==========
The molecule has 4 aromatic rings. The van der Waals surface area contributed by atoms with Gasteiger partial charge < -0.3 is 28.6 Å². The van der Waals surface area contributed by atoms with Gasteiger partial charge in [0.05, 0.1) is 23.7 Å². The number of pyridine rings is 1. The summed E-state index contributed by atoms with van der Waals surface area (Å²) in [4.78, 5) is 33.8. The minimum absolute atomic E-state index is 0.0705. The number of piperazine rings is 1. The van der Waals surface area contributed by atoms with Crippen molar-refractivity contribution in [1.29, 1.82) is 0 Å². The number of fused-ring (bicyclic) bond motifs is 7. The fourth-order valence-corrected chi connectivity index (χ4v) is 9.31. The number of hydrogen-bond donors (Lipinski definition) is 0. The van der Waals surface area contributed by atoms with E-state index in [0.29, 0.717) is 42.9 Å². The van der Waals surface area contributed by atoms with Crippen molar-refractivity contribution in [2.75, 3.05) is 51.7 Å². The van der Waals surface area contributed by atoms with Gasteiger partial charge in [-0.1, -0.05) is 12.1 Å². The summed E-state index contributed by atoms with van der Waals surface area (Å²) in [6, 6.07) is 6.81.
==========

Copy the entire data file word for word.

The molecule has 4 aromatic rings. The van der Waals surface area contributed by atoms with Gasteiger partial charge < -0.3 is 28.6 Å². The van der Waals surface area contributed by atoms with Gasteiger partial charge in [0.05, 0.1) is 23.7 Å². The number of pyridine rings is 1. The summed E-state index contributed by atoms with van der Waals surface area (Å²) in [4.78, 5) is 33.8. The minimum absolute atomic E-state index is 0.0705. The number of piperazine rings is 1. The van der Waals surface area contributed by atoms with Crippen molar-refractivity contribution in [1.29, 1.82) is 0 Å². The number of fused-ring (bicyclic) bond motifs is 7. The fourth-order valence-corrected chi connectivity index (χ4v) is 9.31. The number of hydrogen-bond donors (Lipinski definition) is 0. The van der Waals surface area contributed by atoms with E-state index in [0.29, 0.717) is 42.9 Å². The van der Waals surface area contributed by atoms with Crippen molar-refractivity contribution in [2.75, 3.05) is 51.7 Å². The van der Waals surface area contributed by atoms with Gasteiger partial charge in [-0.1, -0.05) is 12.1 Å². The summed E-state index contributed by atoms with van der Waals surface area (Å²) in [6, 6.07) is 6.81.